• POSTED BY on | October 21, 2011, 7:19 GMT

    To be honest Champions League needs to be stopped and IPL should be played once in 2 years and that too in countries to promote cricket. Everything else would balance itself.

  • POSTED BY kingcobra85 on | October 21, 2011, 7:12 GMT

    bring cricket to teir II cities like coimbatore, patna, mangalore, etc...see the ticket sales explode...give cricket to those who are starved of any action

  • POSTED BY veira on | October 21, 2011, 6:33 GMT

    If the cricketing fraternity feels that Test cricket needs to stay on despite public interest waning, one may need to cross subsidise Test cricket through T20 and ODIs. The other thought of changing Test cricket to make it more attractive is more of a knee jerk reaction and will not work in the long run. Ultimately one does not want to see test cricket changed so much to see test cricket being played like 5 ODIs over the 5 days! It is a difficult call, but its a situation where one tries to do whatever possible to save test cricket, but at the end of the day is subservient to how the future evolves.

  • POSTED BY on | October 21, 2011, 6:03 GMT

    I seariosly think IPL and Champions League t20 should be played once every 2 or 3 years....IPl is the played during the season which has the best climate for playing cricket....and after that rainy season starts. So it leaves very less space in the calender year for other ICC events. Due to this reason the Test championship had to be moved to a distant 2017 or else they could have place it on 2014-15 in the month of April had there been no IPL. I really love test cricket, but feel disappointed with many people loosing interest in it...Really its time that ICC should do something to keep 'the highest level of cricket' alive....

  • POSTED BY on | October 21, 2011, 5:58 GMT

    For the first time, a respected cricket commentator had the guts to speak the truth that many knew all along. That what matters to the indian public is whether "INDIA" is playing. I Highlight this because it doesnt matter who in the IPL or champions league is playing whom, it is eventually india as a team who matter. Take out the IPL and you will have two clear months of rest and recuperation for the players as well as the viewers. The artificially generated hype over " tamasha" cricket can only take you so far, but eventually everyone will loose interest and stop watching. It is high time the administrators realise this and prioritize International cricket over the so called "domestic" cricket. Give the viewers what they want. If they want one day and international t20 so be it.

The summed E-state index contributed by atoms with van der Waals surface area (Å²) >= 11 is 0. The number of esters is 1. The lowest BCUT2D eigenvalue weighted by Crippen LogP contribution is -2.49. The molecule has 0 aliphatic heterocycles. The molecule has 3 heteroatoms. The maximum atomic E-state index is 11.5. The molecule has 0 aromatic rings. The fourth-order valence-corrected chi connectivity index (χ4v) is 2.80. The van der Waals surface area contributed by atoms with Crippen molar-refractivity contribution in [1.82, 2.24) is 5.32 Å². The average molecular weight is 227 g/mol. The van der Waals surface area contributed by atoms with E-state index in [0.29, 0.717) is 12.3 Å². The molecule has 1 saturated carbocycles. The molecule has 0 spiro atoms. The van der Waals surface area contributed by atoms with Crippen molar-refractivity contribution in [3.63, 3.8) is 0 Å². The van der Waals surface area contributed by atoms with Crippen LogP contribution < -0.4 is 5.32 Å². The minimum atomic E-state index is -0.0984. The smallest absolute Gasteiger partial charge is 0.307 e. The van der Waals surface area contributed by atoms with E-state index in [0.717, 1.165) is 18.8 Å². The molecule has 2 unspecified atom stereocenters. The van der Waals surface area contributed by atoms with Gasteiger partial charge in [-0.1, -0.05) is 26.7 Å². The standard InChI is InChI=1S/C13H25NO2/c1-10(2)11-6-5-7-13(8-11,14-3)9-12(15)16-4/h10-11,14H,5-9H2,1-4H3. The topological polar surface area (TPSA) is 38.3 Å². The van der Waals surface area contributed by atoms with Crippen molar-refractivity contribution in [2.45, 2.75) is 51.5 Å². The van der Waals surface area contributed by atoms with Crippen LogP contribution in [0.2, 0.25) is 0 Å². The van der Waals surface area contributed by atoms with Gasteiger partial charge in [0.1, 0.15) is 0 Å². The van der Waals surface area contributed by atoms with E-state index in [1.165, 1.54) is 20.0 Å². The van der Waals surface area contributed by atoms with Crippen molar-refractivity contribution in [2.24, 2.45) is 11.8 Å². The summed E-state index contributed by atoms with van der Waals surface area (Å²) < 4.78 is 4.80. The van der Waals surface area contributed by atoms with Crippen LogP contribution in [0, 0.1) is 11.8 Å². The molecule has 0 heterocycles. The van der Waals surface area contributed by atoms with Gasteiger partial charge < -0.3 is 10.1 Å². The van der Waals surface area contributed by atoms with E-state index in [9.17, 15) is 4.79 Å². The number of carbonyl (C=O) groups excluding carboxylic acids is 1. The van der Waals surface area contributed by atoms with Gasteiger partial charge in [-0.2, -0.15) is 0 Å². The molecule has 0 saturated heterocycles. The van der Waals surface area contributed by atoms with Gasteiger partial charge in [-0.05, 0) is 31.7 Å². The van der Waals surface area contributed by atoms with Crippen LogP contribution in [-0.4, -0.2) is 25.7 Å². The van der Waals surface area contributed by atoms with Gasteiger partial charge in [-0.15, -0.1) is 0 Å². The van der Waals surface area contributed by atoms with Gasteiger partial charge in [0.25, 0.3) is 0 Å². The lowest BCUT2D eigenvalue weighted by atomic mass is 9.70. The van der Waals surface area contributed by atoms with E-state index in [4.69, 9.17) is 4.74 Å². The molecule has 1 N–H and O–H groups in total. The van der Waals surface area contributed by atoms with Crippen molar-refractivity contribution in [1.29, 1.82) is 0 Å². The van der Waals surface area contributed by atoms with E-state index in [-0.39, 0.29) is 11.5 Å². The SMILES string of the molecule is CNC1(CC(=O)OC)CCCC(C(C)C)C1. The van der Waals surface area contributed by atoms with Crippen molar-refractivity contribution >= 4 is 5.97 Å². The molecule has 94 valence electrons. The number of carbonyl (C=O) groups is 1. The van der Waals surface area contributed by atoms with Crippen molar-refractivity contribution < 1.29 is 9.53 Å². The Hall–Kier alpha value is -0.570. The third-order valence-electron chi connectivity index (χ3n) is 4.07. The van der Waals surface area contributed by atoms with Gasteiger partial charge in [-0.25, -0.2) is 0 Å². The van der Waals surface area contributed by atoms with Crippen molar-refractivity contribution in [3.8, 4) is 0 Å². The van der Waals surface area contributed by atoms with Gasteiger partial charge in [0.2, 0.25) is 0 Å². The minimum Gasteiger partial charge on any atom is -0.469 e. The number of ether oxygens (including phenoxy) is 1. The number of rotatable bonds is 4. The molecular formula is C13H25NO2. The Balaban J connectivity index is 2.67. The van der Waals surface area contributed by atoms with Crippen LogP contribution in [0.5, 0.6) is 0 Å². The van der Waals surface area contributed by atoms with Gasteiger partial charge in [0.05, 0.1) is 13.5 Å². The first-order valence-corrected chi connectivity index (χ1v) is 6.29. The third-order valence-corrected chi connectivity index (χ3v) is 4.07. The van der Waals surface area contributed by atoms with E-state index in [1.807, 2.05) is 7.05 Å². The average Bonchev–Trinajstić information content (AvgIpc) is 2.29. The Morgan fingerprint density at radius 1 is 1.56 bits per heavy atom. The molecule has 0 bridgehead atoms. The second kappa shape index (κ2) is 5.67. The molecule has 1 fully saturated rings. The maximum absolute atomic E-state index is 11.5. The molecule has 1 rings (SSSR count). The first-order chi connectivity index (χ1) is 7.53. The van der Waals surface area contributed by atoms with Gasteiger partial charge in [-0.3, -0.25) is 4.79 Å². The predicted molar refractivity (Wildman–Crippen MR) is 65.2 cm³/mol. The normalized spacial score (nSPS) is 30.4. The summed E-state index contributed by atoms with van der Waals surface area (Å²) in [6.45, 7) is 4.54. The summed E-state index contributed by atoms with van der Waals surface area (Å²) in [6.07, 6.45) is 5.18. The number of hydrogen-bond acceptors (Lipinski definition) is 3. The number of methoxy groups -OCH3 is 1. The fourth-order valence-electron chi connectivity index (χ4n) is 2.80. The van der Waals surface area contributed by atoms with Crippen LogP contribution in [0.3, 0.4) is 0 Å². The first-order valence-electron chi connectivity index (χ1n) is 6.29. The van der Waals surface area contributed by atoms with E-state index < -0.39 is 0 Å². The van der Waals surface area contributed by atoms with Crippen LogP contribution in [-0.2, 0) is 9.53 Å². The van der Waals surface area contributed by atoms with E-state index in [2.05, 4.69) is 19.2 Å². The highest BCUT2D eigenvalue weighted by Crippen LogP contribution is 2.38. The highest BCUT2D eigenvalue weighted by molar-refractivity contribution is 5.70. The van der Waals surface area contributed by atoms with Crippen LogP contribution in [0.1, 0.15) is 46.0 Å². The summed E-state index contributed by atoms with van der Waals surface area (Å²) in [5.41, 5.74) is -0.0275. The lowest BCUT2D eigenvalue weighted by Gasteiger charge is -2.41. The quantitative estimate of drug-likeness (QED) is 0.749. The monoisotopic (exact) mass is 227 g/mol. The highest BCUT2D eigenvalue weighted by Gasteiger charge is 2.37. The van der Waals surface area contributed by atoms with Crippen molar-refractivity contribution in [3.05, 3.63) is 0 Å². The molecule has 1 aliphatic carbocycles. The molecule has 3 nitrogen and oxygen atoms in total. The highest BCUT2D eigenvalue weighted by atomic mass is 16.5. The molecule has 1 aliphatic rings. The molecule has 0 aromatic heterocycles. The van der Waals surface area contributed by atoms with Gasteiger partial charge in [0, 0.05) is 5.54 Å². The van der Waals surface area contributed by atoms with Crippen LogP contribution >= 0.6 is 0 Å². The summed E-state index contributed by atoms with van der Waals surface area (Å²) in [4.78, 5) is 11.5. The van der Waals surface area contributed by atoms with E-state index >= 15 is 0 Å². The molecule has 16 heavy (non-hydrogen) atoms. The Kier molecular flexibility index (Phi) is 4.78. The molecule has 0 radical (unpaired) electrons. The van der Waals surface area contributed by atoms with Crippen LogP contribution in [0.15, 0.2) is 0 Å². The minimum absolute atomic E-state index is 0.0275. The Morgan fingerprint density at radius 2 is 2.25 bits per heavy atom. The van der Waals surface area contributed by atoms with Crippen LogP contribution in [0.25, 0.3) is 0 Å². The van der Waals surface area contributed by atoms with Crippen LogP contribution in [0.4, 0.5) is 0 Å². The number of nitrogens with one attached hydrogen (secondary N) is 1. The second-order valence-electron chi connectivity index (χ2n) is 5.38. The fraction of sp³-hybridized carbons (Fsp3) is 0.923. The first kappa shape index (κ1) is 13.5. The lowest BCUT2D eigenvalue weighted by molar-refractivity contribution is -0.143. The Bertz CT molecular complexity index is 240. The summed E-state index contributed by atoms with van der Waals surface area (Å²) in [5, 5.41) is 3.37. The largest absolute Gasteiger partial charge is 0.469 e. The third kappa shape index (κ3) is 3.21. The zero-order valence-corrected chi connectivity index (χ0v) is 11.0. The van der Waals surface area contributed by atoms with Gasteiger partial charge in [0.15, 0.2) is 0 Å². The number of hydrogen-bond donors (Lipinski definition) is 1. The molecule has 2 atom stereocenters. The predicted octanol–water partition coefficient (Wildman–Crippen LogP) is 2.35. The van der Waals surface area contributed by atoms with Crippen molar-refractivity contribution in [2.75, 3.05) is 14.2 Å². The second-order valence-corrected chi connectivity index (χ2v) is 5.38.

• POSTED BY SouthPaw on | October 21, 2011, 5:57 GMT

    I think Harsha, if the World Test Championships is packaged well using the best business brains like you have in India (Lalit Modi, N Srinivasan, etc.), then it can become a mega event that people would pay to watch & sponsor.

  • POSTED BY on | October 21, 2011, 5:48 GMT

    Nice and valid point at the right time harsha. Being a marketing guy i know what exactly you were trying to say.If india can settle with less profits then it affects the administration and eventually the game itself. We cannot do that. Having less games in not in indian calender. The only solution to this problem is we need another sachin tendukar. Yes, I am pretty sure even if we play a low profile series against zimbabwe with sachin in squad the viewership will be much more than a full strength-sachin taking on newzealand or srilanka. We need superstars.

  • POSTED BY robheinen on | October 21, 2011, 5:40 GMT

    Don't misunderstand me. I'm not craving for those days when human life in general counted for nothing. I do however, would like to see people's focus less on money and more on general welfare.

  • POSTED BY robheinen on | October 21, 2011, 5:39 GMT